It is notorious that old habits die hard. That is certainly the case when it comes to adapting the SA national mind-set to the realities of our post-liberation constitutionalism as ushered in over 20 years ago. If the necessary adaptation is not successfully effected then the seeds of constitutionalism may find themselves on barren ground, with predictable consequences.
One of the most frequent give-aways of the on-going incorrect national mind-set is to refer to the governing alliance in national politics, and in all but one of the provinces, as “the ruling party”. It is an endemic error, committed by editors, journalists, authors, lawyers, political commentators and even politicians themselves. Everyone should know better; but old habits die hard.
This is not a mere pedantic complaint. The notion that the free people of SA are ruled by any party is foreign to the values and principles of our constitutional democracy. These precepts are encapsulated in the National Accord which was thrashed out by representatives of all significant groupings in the country in the period between 1990, when our liberation movements were unbanned, and 1996 when the final constitution, as certified by the Constitutional Court, found its way onto the statute book, eventually becoming our supreme law in February 1997.
It is appropriate to have regard to the provisions of chapter one of the constitution as regards the notion that we are now governed rather than ruled. This chapter is headed “Founding Provisions” and it envisages a “multi-party system of democratic government, to ensure accountability, responsiveness and openness”. In this dispensation the values of human dignity, the achievement of equality and the advancement of human rights and freedoms hold pride of place. Non-racialism and non-sexism are fundamental to the new order which is based on, to quote section 1 (c): “Supremacy of the constitution and the rule of law”.
These values represent a sea-change in the way in which SA is run. Under the old apartheid order the parliament of the day was sovereign and the “testing rights” of the courts far more circumscribed than is the case today. This is one of the biggest differences between the old order and the new. No longer can a sovereign parliament do as it pleases, we are all constrained by the values, tenets and principles of our not-so-new supreme law.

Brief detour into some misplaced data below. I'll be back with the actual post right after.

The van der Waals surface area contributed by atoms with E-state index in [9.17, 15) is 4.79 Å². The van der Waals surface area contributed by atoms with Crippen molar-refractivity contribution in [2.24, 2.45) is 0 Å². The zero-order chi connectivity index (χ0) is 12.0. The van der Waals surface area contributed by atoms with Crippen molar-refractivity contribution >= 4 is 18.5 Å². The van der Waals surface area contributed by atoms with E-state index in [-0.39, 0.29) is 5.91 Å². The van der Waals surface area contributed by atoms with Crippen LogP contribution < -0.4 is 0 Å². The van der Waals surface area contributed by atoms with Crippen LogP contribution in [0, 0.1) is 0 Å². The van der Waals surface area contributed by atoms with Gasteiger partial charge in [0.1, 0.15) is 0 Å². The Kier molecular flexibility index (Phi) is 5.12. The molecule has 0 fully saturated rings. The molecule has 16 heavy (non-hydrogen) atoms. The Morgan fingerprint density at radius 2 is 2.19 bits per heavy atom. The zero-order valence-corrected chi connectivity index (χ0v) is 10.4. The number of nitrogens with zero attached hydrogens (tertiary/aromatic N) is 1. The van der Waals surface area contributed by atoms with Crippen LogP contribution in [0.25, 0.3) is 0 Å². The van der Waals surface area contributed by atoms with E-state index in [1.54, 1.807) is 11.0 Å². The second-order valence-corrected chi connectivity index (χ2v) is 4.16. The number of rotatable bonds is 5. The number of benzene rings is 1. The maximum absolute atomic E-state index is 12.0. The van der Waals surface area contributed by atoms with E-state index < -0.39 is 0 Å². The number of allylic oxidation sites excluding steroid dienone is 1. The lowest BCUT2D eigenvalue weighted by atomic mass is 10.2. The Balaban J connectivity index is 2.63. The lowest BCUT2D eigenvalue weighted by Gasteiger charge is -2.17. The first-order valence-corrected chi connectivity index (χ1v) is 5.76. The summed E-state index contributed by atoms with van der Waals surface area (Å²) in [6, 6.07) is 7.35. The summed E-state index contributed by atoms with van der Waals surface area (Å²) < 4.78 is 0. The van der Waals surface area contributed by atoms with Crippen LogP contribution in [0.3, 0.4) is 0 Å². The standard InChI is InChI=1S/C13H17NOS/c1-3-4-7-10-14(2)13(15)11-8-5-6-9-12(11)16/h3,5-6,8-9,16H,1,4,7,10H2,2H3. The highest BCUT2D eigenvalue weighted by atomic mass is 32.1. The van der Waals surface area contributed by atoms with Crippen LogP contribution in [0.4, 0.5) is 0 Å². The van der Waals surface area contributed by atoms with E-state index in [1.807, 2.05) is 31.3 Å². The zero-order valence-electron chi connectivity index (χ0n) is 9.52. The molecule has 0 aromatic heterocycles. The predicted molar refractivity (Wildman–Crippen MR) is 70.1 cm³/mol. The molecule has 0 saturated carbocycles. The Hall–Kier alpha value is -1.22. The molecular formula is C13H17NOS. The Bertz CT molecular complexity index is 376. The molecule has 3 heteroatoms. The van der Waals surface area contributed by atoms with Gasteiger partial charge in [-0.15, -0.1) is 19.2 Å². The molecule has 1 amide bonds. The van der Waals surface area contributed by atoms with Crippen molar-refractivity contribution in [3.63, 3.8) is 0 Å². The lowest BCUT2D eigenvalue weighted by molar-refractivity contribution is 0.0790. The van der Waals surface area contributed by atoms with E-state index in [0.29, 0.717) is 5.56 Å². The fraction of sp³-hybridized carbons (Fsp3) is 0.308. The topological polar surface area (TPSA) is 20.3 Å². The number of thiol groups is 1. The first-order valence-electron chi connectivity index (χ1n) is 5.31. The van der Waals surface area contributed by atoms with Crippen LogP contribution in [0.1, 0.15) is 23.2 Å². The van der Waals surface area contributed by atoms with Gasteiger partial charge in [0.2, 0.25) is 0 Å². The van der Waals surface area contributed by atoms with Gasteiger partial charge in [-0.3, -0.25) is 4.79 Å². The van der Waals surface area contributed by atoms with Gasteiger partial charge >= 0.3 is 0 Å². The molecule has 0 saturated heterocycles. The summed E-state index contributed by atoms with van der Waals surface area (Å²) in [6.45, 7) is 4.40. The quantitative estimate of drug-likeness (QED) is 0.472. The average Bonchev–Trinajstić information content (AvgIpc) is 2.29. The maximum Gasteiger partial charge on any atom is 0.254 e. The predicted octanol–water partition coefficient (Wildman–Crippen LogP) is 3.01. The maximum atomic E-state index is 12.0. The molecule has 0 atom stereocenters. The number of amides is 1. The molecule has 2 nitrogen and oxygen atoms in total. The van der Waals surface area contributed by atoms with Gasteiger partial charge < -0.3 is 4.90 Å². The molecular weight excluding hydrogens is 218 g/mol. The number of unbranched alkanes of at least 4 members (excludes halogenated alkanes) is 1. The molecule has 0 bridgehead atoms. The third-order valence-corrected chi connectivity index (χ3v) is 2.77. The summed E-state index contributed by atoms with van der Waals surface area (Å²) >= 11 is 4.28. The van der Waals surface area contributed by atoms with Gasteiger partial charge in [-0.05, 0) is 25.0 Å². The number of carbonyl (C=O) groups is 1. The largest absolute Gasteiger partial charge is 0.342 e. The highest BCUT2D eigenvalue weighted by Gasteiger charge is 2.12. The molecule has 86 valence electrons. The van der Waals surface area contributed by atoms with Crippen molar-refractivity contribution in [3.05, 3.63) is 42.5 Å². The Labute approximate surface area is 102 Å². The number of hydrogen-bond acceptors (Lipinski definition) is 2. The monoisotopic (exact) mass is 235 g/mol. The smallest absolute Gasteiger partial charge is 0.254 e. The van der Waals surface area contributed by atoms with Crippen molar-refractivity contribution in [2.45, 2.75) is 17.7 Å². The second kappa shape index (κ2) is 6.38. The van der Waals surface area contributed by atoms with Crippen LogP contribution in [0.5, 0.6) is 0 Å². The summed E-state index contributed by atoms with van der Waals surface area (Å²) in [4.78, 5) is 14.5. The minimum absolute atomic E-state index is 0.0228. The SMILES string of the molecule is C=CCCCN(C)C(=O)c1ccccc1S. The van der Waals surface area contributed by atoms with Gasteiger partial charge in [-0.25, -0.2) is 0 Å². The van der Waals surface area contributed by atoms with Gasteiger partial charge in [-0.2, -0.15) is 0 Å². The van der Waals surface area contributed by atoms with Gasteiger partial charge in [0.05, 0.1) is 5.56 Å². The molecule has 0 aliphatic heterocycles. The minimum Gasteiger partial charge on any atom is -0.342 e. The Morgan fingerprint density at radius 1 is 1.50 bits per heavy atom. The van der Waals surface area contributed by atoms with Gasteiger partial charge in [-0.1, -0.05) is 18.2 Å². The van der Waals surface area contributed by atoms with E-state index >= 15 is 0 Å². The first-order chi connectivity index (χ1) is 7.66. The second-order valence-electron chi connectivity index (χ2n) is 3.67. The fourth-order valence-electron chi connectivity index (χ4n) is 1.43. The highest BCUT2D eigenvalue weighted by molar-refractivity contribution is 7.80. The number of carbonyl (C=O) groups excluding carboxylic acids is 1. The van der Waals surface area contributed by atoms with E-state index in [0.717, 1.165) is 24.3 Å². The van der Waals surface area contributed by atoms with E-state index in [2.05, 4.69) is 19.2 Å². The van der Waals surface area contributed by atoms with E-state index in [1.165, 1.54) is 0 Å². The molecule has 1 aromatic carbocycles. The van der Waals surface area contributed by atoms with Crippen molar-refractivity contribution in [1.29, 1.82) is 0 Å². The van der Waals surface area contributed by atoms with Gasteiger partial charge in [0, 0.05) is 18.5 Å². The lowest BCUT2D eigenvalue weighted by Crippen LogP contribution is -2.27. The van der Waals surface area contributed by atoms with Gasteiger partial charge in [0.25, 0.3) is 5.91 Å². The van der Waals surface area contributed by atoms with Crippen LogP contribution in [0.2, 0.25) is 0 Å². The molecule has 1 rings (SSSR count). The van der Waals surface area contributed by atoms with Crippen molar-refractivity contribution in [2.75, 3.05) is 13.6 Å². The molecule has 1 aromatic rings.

As if to emphasise this basic point, section 2 of the constitution reads:
“The Constitution is the supreme law of the Republic; law or conduct inconsistent with it is invalid, and the obligations imposed by it must be fulfilled.”
The notions “law or conduct” cover every activity of government and a lot more. Certainly, as has been demonstrated time and again in litigation challenging impugned “law or conduct”, the courts jealously guard the values of the constitution and now have the final say as to what the constitution means when its implementation forms the subject matter of any dispute that is litigated. The Constitutional Court was created in the new constitution in order to be the final arbiter of disputes concerning the fulfilment of the obligations imposed by the constitution. All concerned in constitutional disputes, including government, are bound by the final findings of the courts. In this way it is the constitution that rules.
The co-supremacy of the rule of law brings with it a national commitment to the separation of powers, the imposition of checks and balances on the exercise of power and the implementation of a justiciable Bill of Rights which requires the state to “respect, protect, promote and fulfil” all of the rights and freedoms guaranteed to all by the founders of the new order. Rights to life, dignity, freedom of expression (which includes media freedom) and a multitude of socio-economic rights, which are the envy of freedom loving people the world over, hold pride of place in the new culture of human rights which replaces the oppression inherently involved in the apartheid era.